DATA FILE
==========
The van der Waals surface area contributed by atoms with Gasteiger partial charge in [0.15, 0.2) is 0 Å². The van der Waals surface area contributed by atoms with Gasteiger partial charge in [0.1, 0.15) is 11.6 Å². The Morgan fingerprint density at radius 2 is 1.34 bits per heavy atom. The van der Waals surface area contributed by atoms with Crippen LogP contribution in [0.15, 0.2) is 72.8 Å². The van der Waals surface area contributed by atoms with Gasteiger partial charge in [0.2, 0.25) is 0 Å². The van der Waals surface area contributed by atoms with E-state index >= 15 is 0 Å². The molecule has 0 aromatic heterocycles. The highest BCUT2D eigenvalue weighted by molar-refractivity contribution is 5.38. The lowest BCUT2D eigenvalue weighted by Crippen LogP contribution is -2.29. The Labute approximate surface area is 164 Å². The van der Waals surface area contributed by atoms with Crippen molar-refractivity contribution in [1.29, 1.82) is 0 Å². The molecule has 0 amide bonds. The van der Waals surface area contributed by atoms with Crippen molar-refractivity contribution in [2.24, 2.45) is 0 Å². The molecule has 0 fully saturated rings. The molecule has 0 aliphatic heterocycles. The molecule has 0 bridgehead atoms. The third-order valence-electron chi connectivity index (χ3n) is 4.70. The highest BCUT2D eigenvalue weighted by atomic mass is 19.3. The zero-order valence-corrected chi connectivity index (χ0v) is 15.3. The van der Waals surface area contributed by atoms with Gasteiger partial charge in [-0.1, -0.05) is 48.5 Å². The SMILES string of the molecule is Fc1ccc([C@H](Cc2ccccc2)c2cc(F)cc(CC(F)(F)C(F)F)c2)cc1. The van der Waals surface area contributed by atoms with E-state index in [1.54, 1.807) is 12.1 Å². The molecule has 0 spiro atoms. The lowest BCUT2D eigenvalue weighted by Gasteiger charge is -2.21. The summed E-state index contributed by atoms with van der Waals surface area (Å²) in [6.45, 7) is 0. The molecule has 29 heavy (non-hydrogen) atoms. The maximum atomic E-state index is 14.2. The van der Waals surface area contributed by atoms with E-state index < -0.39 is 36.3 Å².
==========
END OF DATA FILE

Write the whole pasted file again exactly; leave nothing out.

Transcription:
The van der Waals surface area contributed by atoms with Gasteiger partial charge in [0.15, 0.2) is 0 Å². The van der Waals surface area contributed by atoms with Gasteiger partial charge in [0.1, 0.15) is 11.6 Å². The Morgan fingerprint density at radius 2 is 1.34 bits per heavy atom. The van der Waals surface area contributed by atoms with Crippen LogP contribution in [0.15, 0.2) is 72.8 Å². The van der Waals surface area contributed by atoms with Gasteiger partial charge in [0.2, 0.25) is 0 Å². The van der Waals surface area contributed by atoms with E-state index >= 15 is 0 Å². The molecule has 0 aromatic heterocycles. The highest BCUT2D eigenvalue weighted by molar-refractivity contribution is 5.38. The lowest BCUT2D eigenvalue weighted by Crippen LogP contribution is -2.29. The Labute approximate surface area is 164 Å². The van der Waals surface area contributed by atoms with Crippen molar-refractivity contribution in [1.29, 1.82) is 0 Å². The molecule has 0 amide bonds. The van der Waals surface area contributed by atoms with Crippen molar-refractivity contribution in [2.24, 2.45) is 0 Å². The molecule has 0 fully saturated rings. The molecule has 0 aliphatic heterocycles. The molecule has 0 bridgehead atoms. The third-order valence-electron chi connectivity index (χ3n) is 4.70. The highest BCUT2D eigenvalue weighted by atomic mass is 19.3. The zero-order valence-corrected chi connectivity index (χ0v) is 15.3. The van der Waals surface area contributed by atoms with Gasteiger partial charge in [-0.1, -0.05) is 48.5 Å². The SMILES string of the molecule is Fc1ccc([C@H](Cc2ccccc2)c2cc(F)cc(CC(F)(F)C(F)F)c2)cc1. The van der Waals surface area contributed by atoms with E-state index in [1.54, 1.807) is 12.1 Å². The molecule has 0 spiro atoms. The lowest BCUT2D eigenvalue weighted by Gasteiger charge is -2.21. The summed E-state index contributed by atoms with van der Waals surface area (Å²) in [6.45, 7) is 0. The molecule has 29 heavy (non-hydrogen) atoms. The maximum atomic E-state index is 14.2. The van der Waals surface area contributed by atoms with E-state index < -0.39 is 36.3 Å².